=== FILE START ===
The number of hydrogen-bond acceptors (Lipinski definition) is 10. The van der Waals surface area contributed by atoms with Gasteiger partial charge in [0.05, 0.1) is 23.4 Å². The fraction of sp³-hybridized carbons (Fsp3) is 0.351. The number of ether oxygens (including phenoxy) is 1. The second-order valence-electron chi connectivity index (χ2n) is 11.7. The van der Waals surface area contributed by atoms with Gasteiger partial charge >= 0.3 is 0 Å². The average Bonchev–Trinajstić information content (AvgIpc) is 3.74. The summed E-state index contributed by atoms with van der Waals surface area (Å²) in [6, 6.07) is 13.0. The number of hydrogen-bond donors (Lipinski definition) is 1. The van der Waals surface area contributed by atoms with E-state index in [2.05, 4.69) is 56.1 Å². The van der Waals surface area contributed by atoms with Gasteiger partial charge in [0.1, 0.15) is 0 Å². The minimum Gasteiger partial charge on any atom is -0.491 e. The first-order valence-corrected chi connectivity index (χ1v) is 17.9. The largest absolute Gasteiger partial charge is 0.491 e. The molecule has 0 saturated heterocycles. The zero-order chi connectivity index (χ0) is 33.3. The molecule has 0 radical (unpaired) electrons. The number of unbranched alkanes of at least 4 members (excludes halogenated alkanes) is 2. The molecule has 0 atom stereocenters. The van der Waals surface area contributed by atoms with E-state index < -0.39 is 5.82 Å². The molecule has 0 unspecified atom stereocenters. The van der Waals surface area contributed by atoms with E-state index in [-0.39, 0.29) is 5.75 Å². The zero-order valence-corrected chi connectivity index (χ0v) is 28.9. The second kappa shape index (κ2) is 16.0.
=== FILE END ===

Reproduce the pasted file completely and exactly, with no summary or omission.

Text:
The number of hydrogen-bond acceptors (Lipinski definition) is 10. The van der Waals surface area contributed by atoms with Gasteiger partial charge in [0.05, 0.1) is 23.4 Å². The fraction of sp³-hybridized carbons (Fsp3) is 0.351. The number of ether oxygens (including phenoxy) is 1. The second-order valence-electron chi connectivity index (χ2n) is 11.7. The van der Waals surface area contributed by atoms with Gasteiger partial charge >= 0.3 is 0 Å². The average Bonchev–Trinajstić information content (AvgIpc) is 3.74. The summed E-state index contributed by atoms with van der Waals surface area (Å²) in [6, 6.07) is 13.0. The number of hydrogen-bond donors (Lipinski definition) is 1. The van der Waals surface area contributed by atoms with E-state index in [2.05, 4.69) is 56.1 Å². The van der Waals surface area contributed by atoms with Gasteiger partial charge in [0.1, 0.15) is 0 Å². The minimum Gasteiger partial charge on any atom is -0.491 e. The first-order valence-corrected chi connectivity index (χ1v) is 17.9. The largest absolute Gasteiger partial charge is 0.491 e. The molecule has 0 saturated heterocycles. The zero-order chi connectivity index (χ0) is 33.3. The molecule has 0 radical (unpaired) electrons. The number of unbranched alkanes of at least 4 members (excludes halogenated alkanes) is 2. The molecule has 0 atom stereocenters. The van der Waals surface area contributed by atoms with E-state index < -0.39 is 5.82 Å². The molecule has 0 unspecified atom stereocenters. The van der Waals surface area contributed by atoms with E-state index in [-0.39, 0.29) is 5.75 Å². The zero-order valence-corrected chi connectivity index (χ0v) is 28.9. The second kappa shape index (κ2) is 16.0.